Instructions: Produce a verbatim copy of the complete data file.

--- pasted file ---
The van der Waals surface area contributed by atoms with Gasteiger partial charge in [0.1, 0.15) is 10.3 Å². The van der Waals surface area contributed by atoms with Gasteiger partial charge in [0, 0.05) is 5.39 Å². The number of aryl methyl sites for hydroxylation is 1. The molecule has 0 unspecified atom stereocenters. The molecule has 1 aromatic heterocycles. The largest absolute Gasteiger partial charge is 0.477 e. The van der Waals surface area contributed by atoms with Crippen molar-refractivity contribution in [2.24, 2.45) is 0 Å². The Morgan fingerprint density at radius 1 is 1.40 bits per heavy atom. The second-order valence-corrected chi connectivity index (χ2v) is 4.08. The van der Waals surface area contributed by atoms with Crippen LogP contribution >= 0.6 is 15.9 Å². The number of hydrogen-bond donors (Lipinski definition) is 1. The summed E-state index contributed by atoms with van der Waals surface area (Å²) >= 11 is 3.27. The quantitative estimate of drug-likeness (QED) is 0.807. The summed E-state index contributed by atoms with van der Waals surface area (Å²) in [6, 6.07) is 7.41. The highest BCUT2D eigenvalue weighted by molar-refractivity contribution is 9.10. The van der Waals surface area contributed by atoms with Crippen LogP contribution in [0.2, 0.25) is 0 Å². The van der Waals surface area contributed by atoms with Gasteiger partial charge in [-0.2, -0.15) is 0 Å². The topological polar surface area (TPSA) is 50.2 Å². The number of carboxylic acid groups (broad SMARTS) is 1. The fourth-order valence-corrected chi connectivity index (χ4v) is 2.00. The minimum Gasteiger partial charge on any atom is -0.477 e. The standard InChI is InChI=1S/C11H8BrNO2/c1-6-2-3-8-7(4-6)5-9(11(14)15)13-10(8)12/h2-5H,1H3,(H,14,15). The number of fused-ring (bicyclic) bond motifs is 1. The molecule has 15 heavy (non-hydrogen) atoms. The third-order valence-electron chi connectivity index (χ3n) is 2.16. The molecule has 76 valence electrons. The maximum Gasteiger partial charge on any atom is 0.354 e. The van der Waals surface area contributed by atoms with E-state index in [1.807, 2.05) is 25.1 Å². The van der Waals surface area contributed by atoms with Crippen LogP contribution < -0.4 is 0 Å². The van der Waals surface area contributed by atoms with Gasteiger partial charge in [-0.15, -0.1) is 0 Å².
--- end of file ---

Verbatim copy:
The van der Waals surface area contributed by atoms with Gasteiger partial charge in [0.1, 0.15) is 10.3 Å². The van der Waals surface area contributed by atoms with Gasteiger partial charge in [0, 0.05) is 5.39 Å². The number of aryl methyl sites for hydroxylation is 1. The molecule has 0 unspecified atom stereocenters. The molecule has 1 aromatic heterocycles. The largest absolute Gasteiger partial charge is 0.477 e. The van der Waals surface area contributed by atoms with Crippen molar-refractivity contribution in [2.24, 2.45) is 0 Å². The Morgan fingerprint density at radius 1 is 1.40 bits per heavy atom. The second-order valence-corrected chi connectivity index (χ2v) is 4.08. The van der Waals surface area contributed by atoms with Crippen LogP contribution >= 0.6 is 15.9 Å². The number of hydrogen-bond donors (Lipinski definition) is 1. The summed E-state index contributed by atoms with van der Waals surface area (Å²) >= 11 is 3.27. The quantitative estimate of drug-likeness (QED) is 0.807. The summed E-state index contributed by atoms with van der Waals surface area (Å²) in [6, 6.07) is 7.41. The highest BCUT2D eigenvalue weighted by molar-refractivity contribution is 9.10. The van der Waals surface area contributed by atoms with Crippen LogP contribution in [0.2, 0.25) is 0 Å². The van der Waals surface area contributed by atoms with Gasteiger partial charge in [-0.2, -0.15) is 0 Å². The topological polar surface area (TPSA) is 50.2 Å². The number of carboxylic acid groups (broad SMARTS) is 1. The fourth-order valence-corrected chi connectivity index (χ4v) is 2.00. The minimum Gasteiger partial charge on any atom is -0.477 e. The standard InChI is InChI=1S/C11H8BrNO2/c1-6-2-3-8-7(4-6)5-9(11(14)15)13-10(8)12/h2-5H,1H3,(H,14,15). The number of fused-ring (bicyclic) bond motifs is 1. The molecule has 15 heavy (non-hydrogen) atoms. The third-order valence-electron chi connectivity index (χ3n) is 2.16. The molecule has 76 valence electrons. The maximum Gasteiger partial charge on any atom is 0.354 e. The van der Waals surface area contributed by atoms with E-state index in [1.807, 2.05) is 25.1 Å². The van der Waals surface area contributed by atoms with Crippen LogP contribution < -0.4 is 0 Å². The van der Waals surface area contributed by atoms with Gasteiger partial charge in [-0.15, -0.1) is 0 Å².